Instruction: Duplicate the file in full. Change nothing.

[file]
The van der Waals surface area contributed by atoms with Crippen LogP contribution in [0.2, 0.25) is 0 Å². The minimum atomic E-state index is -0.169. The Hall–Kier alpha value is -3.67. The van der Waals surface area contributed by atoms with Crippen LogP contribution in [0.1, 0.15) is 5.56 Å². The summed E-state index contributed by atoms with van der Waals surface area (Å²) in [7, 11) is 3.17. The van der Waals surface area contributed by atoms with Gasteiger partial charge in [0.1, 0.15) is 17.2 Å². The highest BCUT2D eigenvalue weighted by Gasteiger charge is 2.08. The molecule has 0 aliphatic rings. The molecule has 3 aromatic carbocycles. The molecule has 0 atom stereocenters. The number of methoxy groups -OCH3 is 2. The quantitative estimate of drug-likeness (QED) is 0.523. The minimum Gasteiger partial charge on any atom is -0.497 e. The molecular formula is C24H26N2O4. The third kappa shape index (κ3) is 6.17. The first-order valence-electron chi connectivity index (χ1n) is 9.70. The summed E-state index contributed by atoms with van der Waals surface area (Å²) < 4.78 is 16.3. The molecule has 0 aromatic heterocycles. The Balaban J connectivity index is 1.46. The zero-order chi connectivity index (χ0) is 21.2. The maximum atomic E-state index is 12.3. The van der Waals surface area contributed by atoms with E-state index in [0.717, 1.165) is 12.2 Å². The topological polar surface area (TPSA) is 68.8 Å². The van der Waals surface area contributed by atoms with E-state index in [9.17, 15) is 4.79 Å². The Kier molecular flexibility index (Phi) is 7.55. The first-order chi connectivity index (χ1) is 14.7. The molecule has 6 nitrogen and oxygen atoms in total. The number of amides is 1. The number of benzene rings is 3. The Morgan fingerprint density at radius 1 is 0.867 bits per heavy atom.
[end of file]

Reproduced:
The van der Waals surface area contributed by atoms with Crippen LogP contribution in [0.2, 0.25) is 0 Å². The minimum atomic E-state index is -0.169. The Hall–Kier alpha value is -3.67. The van der Waals surface area contributed by atoms with Crippen LogP contribution in [0.1, 0.15) is 5.56 Å². The summed E-state index contributed by atoms with van der Waals surface area (Å²) in [7, 11) is 3.17. The van der Waals surface area contributed by atoms with Gasteiger partial charge in [0.1, 0.15) is 17.2 Å². The highest BCUT2D eigenvalue weighted by Gasteiger charge is 2.08. The molecule has 0 aliphatic rings. The molecule has 3 aromatic carbocycles. The molecule has 0 atom stereocenters. The number of methoxy groups -OCH3 is 2. The quantitative estimate of drug-likeness (QED) is 0.523. The minimum Gasteiger partial charge on any atom is -0.497 e. The molecular formula is C24H26N2O4. The third kappa shape index (κ3) is 6.17. The first-order valence-electron chi connectivity index (χ1n) is 9.70. The summed E-state index contributed by atoms with van der Waals surface area (Å²) < 4.78 is 16.3. The molecule has 0 aromatic heterocycles. The Balaban J connectivity index is 1.46. The zero-order chi connectivity index (χ0) is 21.2. The maximum atomic E-state index is 12.3. The van der Waals surface area contributed by atoms with E-state index in [0.717, 1.165) is 12.2 Å². The topological polar surface area (TPSA) is 68.8 Å². The van der Waals surface area contributed by atoms with E-state index in [9.17, 15) is 4.79 Å². The Kier molecular flexibility index (Phi) is 7.55. The first-order chi connectivity index (χ1) is 14.7. The molecule has 6 nitrogen and oxygen atoms in total. The number of amides is 1. The number of benzene rings is 3. The Morgan fingerprint density at radius 1 is 0.867 bits per heavy atom.